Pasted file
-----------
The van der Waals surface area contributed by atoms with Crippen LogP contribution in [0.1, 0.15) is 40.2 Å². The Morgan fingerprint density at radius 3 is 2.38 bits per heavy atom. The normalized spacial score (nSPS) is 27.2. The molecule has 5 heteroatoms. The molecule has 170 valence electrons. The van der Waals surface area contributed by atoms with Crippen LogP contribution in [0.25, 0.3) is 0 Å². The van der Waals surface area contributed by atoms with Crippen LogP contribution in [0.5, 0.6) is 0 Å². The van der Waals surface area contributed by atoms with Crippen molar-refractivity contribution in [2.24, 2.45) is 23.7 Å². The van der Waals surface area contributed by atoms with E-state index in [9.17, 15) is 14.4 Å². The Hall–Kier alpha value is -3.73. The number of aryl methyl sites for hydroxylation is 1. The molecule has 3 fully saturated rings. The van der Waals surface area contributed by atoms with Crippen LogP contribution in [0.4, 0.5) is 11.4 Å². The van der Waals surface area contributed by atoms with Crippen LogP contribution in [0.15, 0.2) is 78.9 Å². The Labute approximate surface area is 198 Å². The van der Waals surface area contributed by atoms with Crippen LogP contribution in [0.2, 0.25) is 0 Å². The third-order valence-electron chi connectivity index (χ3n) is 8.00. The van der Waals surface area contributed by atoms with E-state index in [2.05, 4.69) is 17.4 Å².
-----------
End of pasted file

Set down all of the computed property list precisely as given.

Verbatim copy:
The van der Waals surface area contributed by atoms with Crippen LogP contribution in [0.1, 0.15) is 40.2 Å². The Morgan fingerprint density at radius 3 is 2.38 bits per heavy atom. The normalized spacial score (nSPS) is 27.2. The molecule has 5 heteroatoms. The molecule has 170 valence electrons. The van der Waals surface area contributed by atoms with Crippen LogP contribution in [0.25, 0.3) is 0 Å². The van der Waals surface area contributed by atoms with Crippen LogP contribution in [0.5, 0.6) is 0 Å². The van der Waals surface area contributed by atoms with Crippen molar-refractivity contribution in [2.24, 2.45) is 23.7 Å². The van der Waals surface area contributed by atoms with E-state index in [9.17, 15) is 14.4 Å². The Hall–Kier alpha value is -3.73. The number of aryl methyl sites for hydroxylation is 1. The molecule has 3 fully saturated rings. The van der Waals surface area contributed by atoms with Crippen LogP contribution in [0.4, 0.5) is 11.4 Å². The van der Waals surface area contributed by atoms with Crippen LogP contribution in [0.15, 0.2) is 78.9 Å². The Labute approximate surface area is 198 Å². The van der Waals surface area contributed by atoms with Crippen LogP contribution in [0.2, 0.25) is 0 Å². The third-order valence-electron chi connectivity index (χ3n) is 8.00. The van der Waals surface area contributed by atoms with E-state index in [2.05, 4.69) is 17.4 Å².